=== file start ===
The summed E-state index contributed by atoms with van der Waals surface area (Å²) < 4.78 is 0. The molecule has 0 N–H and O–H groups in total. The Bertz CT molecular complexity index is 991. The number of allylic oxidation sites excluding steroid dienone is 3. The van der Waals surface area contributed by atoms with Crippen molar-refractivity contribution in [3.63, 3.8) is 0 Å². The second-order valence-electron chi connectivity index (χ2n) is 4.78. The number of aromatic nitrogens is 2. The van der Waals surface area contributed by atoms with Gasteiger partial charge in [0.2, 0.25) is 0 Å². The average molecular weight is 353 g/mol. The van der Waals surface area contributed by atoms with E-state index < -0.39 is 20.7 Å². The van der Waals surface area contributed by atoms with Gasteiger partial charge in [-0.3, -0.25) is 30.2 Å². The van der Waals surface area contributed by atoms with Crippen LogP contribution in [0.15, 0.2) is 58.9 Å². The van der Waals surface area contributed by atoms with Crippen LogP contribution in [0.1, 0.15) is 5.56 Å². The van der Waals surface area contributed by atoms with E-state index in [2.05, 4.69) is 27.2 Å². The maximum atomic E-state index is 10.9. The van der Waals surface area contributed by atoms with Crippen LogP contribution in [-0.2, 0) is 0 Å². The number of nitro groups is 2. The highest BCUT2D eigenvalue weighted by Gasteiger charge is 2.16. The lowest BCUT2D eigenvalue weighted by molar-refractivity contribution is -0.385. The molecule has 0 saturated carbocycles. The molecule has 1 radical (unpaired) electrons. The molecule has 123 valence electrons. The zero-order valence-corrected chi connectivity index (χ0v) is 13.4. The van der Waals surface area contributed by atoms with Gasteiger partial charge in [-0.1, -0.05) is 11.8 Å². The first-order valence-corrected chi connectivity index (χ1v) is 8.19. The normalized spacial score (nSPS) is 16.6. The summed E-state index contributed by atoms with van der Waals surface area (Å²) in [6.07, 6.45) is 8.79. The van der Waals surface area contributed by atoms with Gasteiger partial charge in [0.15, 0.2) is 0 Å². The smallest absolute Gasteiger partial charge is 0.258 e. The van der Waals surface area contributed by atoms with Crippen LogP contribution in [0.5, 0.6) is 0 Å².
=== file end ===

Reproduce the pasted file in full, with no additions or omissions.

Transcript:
The summed E-state index contributed by atoms with van der Waals surface area (Å²) < 4.78 is 0. The molecule has 0 N–H and O–H groups in total. The Bertz CT molecular complexity index is 991. The number of allylic oxidation sites excluding steroid dienone is 3. The van der Waals surface area contributed by atoms with Crippen molar-refractivity contribution in [3.63, 3.8) is 0 Å². The second-order valence-electron chi connectivity index (χ2n) is 4.78. The number of aromatic nitrogens is 2. The van der Waals surface area contributed by atoms with Gasteiger partial charge in [0.2, 0.25) is 0 Å². The average molecular weight is 353 g/mol. The van der Waals surface area contributed by atoms with E-state index < -0.39 is 20.7 Å². The van der Waals surface area contributed by atoms with Gasteiger partial charge in [-0.3, -0.25) is 30.2 Å². The van der Waals surface area contributed by atoms with Crippen LogP contribution in [0.15, 0.2) is 58.9 Å². The van der Waals surface area contributed by atoms with Crippen LogP contribution in [0.1, 0.15) is 5.56 Å². The van der Waals surface area contributed by atoms with E-state index in [2.05, 4.69) is 27.2 Å². The maximum atomic E-state index is 10.9. The van der Waals surface area contributed by atoms with Crippen LogP contribution in [-0.2, 0) is 0 Å². The number of nitro groups is 2. The highest BCUT2D eigenvalue weighted by Gasteiger charge is 2.16. The lowest BCUT2D eigenvalue weighted by molar-refractivity contribution is -0.385. The molecule has 0 saturated carbocycles. The molecule has 1 radical (unpaired) electrons. The molecule has 123 valence electrons. The zero-order valence-corrected chi connectivity index (χ0v) is 13.4. The van der Waals surface area contributed by atoms with Gasteiger partial charge in [-0.1, -0.05) is 11.8 Å². The first-order valence-corrected chi connectivity index (χ1v) is 8.19. The normalized spacial score (nSPS) is 16.6. The summed E-state index contributed by atoms with van der Waals surface area (Å²) in [6.07, 6.45) is 8.79. The van der Waals surface area contributed by atoms with Gasteiger partial charge in [0.15, 0.2) is 0 Å². The smallest absolute Gasteiger partial charge is 0.258 e. The van der Waals surface area contributed by atoms with Crippen LogP contribution in [0.5, 0.6) is 0 Å².